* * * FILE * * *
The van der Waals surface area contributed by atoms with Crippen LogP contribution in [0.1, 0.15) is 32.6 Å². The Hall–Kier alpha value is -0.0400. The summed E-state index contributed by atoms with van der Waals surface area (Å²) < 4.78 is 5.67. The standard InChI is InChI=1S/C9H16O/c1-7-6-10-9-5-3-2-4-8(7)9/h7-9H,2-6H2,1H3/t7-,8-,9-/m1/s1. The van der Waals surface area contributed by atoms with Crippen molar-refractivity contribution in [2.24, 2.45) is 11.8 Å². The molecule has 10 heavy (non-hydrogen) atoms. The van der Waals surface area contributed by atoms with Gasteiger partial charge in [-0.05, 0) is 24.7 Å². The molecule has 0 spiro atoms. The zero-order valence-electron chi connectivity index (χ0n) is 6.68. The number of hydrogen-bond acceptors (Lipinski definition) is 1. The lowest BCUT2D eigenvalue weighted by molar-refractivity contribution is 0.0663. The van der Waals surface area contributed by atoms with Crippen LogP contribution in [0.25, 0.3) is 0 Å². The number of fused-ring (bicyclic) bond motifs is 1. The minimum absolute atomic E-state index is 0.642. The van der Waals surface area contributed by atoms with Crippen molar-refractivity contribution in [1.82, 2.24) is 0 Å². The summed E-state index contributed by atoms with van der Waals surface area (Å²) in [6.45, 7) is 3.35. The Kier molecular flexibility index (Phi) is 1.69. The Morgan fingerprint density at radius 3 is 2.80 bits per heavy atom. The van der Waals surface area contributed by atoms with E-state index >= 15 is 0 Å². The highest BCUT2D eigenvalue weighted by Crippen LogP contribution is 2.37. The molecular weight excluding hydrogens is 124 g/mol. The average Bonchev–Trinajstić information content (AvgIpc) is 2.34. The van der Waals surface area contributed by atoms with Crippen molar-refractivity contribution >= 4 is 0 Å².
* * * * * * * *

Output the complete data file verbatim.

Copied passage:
The van der Waals surface area contributed by atoms with Crippen LogP contribution in [0.1, 0.15) is 32.6 Å². The Hall–Kier alpha value is -0.0400. The summed E-state index contributed by atoms with van der Waals surface area (Å²) < 4.78 is 5.67. The standard InChI is InChI=1S/C9H16O/c1-7-6-10-9-5-3-2-4-8(7)9/h7-9H,2-6H2,1H3/t7-,8-,9-/m1/s1. The van der Waals surface area contributed by atoms with Crippen molar-refractivity contribution in [2.24, 2.45) is 11.8 Å². The molecule has 10 heavy (non-hydrogen) atoms. The van der Waals surface area contributed by atoms with Gasteiger partial charge in [-0.05, 0) is 24.7 Å². The molecule has 0 spiro atoms. The zero-order valence-electron chi connectivity index (χ0n) is 6.68. The number of hydrogen-bond acceptors (Lipinski definition) is 1. The lowest BCUT2D eigenvalue weighted by molar-refractivity contribution is 0.0663. The van der Waals surface area contributed by atoms with Crippen LogP contribution in [0.25, 0.3) is 0 Å². The number of fused-ring (bicyclic) bond motifs is 1. The minimum absolute atomic E-state index is 0.642. The van der Waals surface area contributed by atoms with Crippen molar-refractivity contribution in [1.82, 2.24) is 0 Å². The summed E-state index contributed by atoms with van der Waals surface area (Å²) in [6.45, 7) is 3.35. The Kier molecular flexibility index (Phi) is 1.69. The Morgan fingerprint density at radius 3 is 2.80 bits per heavy atom. The van der Waals surface area contributed by atoms with E-state index >= 15 is 0 Å². The highest BCUT2D eigenvalue weighted by Crippen LogP contribution is 2.37. The molecular weight excluding hydrogens is 124 g/mol. The average Bonchev–Trinajstić information content (AvgIpc) is 2.34. The van der Waals surface area contributed by atoms with Crippen molar-refractivity contribution >= 4 is 0 Å².